Neuropeptides play important roles in normal brain function. In this study, ECE-2 mRNA is highly expressed in midbrain, cerebellum, hypothalamus and frontal cortex, with lower levels in striatum and hippocampus. The high expression of ECE-2 in cerebellum and midbrain suggests that mutants may be impaired in balance, motor co-ordination and/or motor learning (Houk & Wise 1995). However, KO mice failed to show conspicuous disturbances in these behaviors in the neurophysiological screen, rotorod and open field. Besides these responses, the cerebellum is implicated in encoding long-term memory and recognition memory (Weis et al. 2004). Hence, some of the defects in learning and memory with KO mice may be partially attributed to some undisclosed cerebellar dysfunction.

Besides cerebellum, we found ECE-2 to be present at moderate levels in hippocampus. An in situ hybridization study has shown that ECE-2 mRNA in rat hippocampus is restricted to the granule cell layer of the dentate gyrus (Nakagomi et al. 2000). In mice, ECE-2 mRNA expression in hippocampus is also confined to this cell layer (http://www.brain-map.org). Hence, in our biochemical experiment, the use of the entire hippocampus, rather than the dentate gyrus alone, probably underestimates the quantities of ECE-2 in this brain region.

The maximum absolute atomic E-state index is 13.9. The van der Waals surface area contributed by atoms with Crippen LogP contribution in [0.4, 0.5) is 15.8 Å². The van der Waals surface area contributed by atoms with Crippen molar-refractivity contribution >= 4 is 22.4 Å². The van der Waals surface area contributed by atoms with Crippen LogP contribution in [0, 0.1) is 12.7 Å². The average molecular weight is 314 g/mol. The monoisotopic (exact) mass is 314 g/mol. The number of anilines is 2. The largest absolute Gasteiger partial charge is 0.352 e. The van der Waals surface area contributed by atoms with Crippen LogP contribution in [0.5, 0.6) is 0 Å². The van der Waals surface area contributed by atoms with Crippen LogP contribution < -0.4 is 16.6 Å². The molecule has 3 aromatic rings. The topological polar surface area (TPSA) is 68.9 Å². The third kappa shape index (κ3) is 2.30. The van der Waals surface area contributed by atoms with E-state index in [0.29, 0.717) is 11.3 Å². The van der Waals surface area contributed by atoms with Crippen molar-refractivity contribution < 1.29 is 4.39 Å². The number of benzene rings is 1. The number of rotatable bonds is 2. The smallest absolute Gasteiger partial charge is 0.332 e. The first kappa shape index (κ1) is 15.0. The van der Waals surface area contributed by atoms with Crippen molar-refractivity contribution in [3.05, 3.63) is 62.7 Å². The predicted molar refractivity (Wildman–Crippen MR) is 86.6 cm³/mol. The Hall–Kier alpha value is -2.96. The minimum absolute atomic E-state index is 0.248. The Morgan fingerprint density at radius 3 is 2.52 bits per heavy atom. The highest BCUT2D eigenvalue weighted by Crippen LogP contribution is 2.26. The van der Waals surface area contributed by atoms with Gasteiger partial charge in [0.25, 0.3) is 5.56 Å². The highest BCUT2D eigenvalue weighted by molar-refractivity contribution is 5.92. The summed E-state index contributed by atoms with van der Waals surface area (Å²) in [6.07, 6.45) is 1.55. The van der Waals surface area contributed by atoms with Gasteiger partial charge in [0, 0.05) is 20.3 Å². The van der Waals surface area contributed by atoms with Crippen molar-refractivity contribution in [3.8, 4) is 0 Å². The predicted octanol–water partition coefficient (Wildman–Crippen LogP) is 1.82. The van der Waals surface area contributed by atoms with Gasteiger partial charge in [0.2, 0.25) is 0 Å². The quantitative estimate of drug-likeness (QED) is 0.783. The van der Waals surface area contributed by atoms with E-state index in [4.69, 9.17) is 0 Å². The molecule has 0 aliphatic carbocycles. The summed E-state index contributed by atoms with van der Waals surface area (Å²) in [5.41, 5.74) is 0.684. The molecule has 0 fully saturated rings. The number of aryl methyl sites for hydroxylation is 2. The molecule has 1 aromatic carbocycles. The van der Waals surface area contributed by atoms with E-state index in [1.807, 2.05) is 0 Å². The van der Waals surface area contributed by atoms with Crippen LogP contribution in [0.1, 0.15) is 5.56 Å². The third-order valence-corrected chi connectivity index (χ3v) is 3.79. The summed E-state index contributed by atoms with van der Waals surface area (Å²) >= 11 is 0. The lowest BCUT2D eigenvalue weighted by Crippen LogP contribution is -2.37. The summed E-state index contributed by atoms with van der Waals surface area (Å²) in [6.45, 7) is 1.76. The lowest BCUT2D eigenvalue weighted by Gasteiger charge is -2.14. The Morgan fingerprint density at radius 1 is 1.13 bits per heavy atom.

The critical role of the hippocampus and related temporal lobe areas in learning and memory is well known (Eichenbaum & Cohen 2001). Loss of ECE-2 in KO hippocampus, along with the correlated anomalies in the Morris water maze, suggests that this gene may play a salient role in spatial learning and memory. In our studies, KO mice are impaired on the hidden-platform version of the task, whereas performance with the visible platform is indistinguishable from that of WT controls. These latter findings and those with the neurophysiological screen and PPI experiment indicate that sensorimotor functions are intact in KO animals. Nevertheless, it is noteworthy that rodents with hippocampal lesions (Eichenbaum et al. 1990) or genetic disruption of hippocampally expressed genes (Nakazawa et al. 2004; Pittenger et al. 2002) retain the ability to swim to a cued location but are unable to learn the location of the hidden platform. Additionally, these animals typically engage in longer swim paths with more near misses of the hidden platform than controls. Endothelin-converting enzyme-2 KO mice show a similar proclivity; however, they appear more impaired in the water maze than mere functional disruption of the dentate gyrus suggests (Niewoehner et al. 2007). Because ECE-2 is expressed in various areas of cerebral cortex and cerebellum (http://www.brain-map.org), it may be the case that ablation of Ece-2 in these additional brain regions may contribute to their impairment (D’Hooge & De Deyn 2001).